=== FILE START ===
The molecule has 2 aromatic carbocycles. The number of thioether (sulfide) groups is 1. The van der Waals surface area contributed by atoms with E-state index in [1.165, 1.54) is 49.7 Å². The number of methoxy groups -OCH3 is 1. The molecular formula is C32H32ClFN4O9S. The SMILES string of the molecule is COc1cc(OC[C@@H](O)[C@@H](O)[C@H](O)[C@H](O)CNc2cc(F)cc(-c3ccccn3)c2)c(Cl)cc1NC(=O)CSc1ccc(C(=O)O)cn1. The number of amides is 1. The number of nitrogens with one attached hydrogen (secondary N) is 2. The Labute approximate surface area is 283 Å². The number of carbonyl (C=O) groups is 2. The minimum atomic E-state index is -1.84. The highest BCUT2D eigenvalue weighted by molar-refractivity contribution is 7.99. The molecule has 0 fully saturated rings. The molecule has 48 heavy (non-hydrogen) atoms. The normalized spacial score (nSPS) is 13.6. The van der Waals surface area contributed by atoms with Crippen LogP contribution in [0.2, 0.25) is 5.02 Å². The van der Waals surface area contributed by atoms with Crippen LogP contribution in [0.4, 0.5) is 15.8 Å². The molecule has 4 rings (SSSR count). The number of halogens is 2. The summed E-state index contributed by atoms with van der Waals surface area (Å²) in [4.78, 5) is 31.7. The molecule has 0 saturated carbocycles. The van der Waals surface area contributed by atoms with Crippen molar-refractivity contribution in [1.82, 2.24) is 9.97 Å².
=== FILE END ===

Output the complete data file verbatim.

The molecule has 2 aromatic carbocycles. The number of thioether (sulfide) groups is 1. The van der Waals surface area contributed by atoms with E-state index in [1.165, 1.54) is 49.7 Å². The number of methoxy groups -OCH3 is 1. The molecular formula is C32H32ClFN4O9S. The SMILES string of the molecule is COc1cc(OC[C@@H](O)[C@@H](O)[C@H](O)[C@H](O)CNc2cc(F)cc(-c3ccccn3)c2)c(Cl)cc1NC(=O)CSc1ccc(C(=O)O)cn1. The number of amides is 1. The number of nitrogens with one attached hydrogen (secondary N) is 2. The Labute approximate surface area is 283 Å². The number of carbonyl (C=O) groups is 2. The minimum atomic E-state index is -1.84. The highest BCUT2D eigenvalue weighted by molar-refractivity contribution is 7.99. The molecule has 0 fully saturated rings. The molecule has 48 heavy (non-hydrogen) atoms. The normalized spacial score (nSPS) is 13.6. The van der Waals surface area contributed by atoms with Crippen LogP contribution in [0.2, 0.25) is 5.02 Å². The van der Waals surface area contributed by atoms with Crippen LogP contribution in [0.4, 0.5) is 15.8 Å². The molecule has 4 rings (SSSR count). The number of halogens is 2. The summed E-state index contributed by atoms with van der Waals surface area (Å²) in [4.78, 5) is 31.7. The molecule has 0 saturated carbocycles. The van der Waals surface area contributed by atoms with Crippen molar-refractivity contribution in [1.82, 2.24) is 9.97 Å².